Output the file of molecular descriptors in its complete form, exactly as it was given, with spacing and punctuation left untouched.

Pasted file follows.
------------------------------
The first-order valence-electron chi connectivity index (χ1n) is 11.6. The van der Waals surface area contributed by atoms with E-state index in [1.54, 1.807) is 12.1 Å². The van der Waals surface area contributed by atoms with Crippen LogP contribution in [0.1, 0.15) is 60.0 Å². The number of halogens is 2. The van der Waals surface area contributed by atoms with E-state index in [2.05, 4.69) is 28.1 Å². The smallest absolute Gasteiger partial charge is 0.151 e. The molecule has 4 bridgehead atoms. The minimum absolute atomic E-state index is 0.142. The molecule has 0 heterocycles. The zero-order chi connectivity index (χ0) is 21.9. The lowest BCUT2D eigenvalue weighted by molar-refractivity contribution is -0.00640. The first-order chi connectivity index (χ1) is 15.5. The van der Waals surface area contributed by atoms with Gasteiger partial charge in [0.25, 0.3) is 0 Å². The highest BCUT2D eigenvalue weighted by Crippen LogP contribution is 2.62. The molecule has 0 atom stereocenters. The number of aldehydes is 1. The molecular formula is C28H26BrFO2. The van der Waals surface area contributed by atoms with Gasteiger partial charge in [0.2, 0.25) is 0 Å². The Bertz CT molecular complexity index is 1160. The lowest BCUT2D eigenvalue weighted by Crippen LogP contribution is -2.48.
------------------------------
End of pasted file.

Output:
The first-order valence-electron chi connectivity index (χ1n) is 11.6. The van der Waals surface area contributed by atoms with E-state index in [1.54, 1.807) is 12.1 Å². The van der Waals surface area contributed by atoms with Crippen LogP contribution in [0.1, 0.15) is 60.0 Å². The number of halogens is 2. The van der Waals surface area contributed by atoms with E-state index in [2.05, 4.69) is 28.1 Å². The smallest absolute Gasteiger partial charge is 0.151 e. The molecule has 4 bridgehead atoms. The minimum absolute atomic E-state index is 0.142. The molecule has 0 heterocycles. The zero-order chi connectivity index (χ0) is 21.9. The lowest BCUT2D eigenvalue weighted by molar-refractivity contribution is -0.00640. The first-order chi connectivity index (χ1) is 15.5. The van der Waals surface area contributed by atoms with Gasteiger partial charge in [0.25, 0.3) is 0 Å². The highest BCUT2D eigenvalue weighted by Crippen LogP contribution is 2.62. The molecule has 0 atom stereocenters. The number of aldehydes is 1. The molecular formula is C28H26BrFO2. The van der Waals surface area contributed by atoms with Gasteiger partial charge in [0.2, 0.25) is 0 Å². The Bertz CT molecular complexity index is 1160. The lowest BCUT2D eigenvalue weighted by Crippen LogP contribution is -2.48.